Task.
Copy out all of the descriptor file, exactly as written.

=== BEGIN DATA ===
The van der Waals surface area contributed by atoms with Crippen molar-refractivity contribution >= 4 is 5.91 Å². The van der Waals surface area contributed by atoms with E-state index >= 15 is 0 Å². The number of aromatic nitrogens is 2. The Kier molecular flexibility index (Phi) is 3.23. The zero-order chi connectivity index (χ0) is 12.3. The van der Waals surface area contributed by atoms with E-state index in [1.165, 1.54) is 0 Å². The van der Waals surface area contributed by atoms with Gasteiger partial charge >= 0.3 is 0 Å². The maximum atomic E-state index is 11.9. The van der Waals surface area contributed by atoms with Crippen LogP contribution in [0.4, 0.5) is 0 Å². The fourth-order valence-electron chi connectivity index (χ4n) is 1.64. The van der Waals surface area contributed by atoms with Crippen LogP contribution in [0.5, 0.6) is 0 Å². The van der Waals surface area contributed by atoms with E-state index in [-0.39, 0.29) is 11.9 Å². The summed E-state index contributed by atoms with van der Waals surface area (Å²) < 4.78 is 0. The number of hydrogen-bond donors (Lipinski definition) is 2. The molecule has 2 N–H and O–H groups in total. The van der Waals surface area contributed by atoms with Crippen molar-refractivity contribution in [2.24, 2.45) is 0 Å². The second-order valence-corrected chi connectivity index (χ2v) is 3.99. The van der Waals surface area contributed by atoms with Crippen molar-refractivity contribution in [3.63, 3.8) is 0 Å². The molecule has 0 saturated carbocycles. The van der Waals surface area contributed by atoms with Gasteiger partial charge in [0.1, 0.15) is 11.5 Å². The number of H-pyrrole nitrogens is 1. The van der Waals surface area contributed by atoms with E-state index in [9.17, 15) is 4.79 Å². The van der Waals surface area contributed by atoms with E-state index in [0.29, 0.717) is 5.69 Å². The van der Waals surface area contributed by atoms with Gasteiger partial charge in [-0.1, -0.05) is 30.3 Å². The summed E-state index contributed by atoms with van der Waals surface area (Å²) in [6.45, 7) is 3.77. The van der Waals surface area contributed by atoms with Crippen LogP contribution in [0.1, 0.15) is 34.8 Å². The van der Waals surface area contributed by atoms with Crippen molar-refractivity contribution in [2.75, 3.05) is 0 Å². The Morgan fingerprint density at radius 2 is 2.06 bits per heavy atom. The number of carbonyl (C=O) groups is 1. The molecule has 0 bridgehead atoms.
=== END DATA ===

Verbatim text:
The van der Waals surface area contributed by atoms with Crippen molar-refractivity contribution >= 4 is 5.91 Å². The van der Waals surface area contributed by atoms with E-state index >= 15 is 0 Å². The number of aromatic nitrogens is 2. The Kier molecular flexibility index (Phi) is 3.23. The zero-order chi connectivity index (χ0) is 12.3. The van der Waals surface area contributed by atoms with E-state index in [1.165, 1.54) is 0 Å². The van der Waals surface area contributed by atoms with Gasteiger partial charge >= 0.3 is 0 Å². The maximum atomic E-state index is 11.9. The van der Waals surface area contributed by atoms with Crippen LogP contribution in [0.4, 0.5) is 0 Å². The fourth-order valence-electron chi connectivity index (χ4n) is 1.64. The van der Waals surface area contributed by atoms with Crippen LogP contribution in [0.5, 0.6) is 0 Å². The van der Waals surface area contributed by atoms with E-state index in [-0.39, 0.29) is 11.9 Å². The summed E-state index contributed by atoms with van der Waals surface area (Å²) < 4.78 is 0. The number of hydrogen-bond donors (Lipinski definition) is 2. The molecule has 2 N–H and O–H groups in total. The van der Waals surface area contributed by atoms with Crippen molar-refractivity contribution in [2.24, 2.45) is 0 Å². The second-order valence-corrected chi connectivity index (χ2v) is 3.99. The van der Waals surface area contributed by atoms with Crippen molar-refractivity contribution in [3.63, 3.8) is 0 Å². The molecule has 0 saturated carbocycles. The van der Waals surface area contributed by atoms with Gasteiger partial charge in [0.1, 0.15) is 11.5 Å². The number of H-pyrrole nitrogens is 1. The van der Waals surface area contributed by atoms with E-state index in [9.17, 15) is 4.79 Å². The van der Waals surface area contributed by atoms with E-state index in [0.29, 0.717) is 5.69 Å². The van der Waals surface area contributed by atoms with Gasteiger partial charge in [-0.1, -0.05) is 30.3 Å². The summed E-state index contributed by atoms with van der Waals surface area (Å²) in [6.45, 7) is 3.77. The van der Waals surface area contributed by atoms with Crippen LogP contribution in [0.1, 0.15) is 34.8 Å². The van der Waals surface area contributed by atoms with Crippen molar-refractivity contribution in [2.75, 3.05) is 0 Å². The Morgan fingerprint density at radius 2 is 2.06 bits per heavy atom. The number of carbonyl (C=O) groups is 1. The molecule has 0 bridgehead atoms.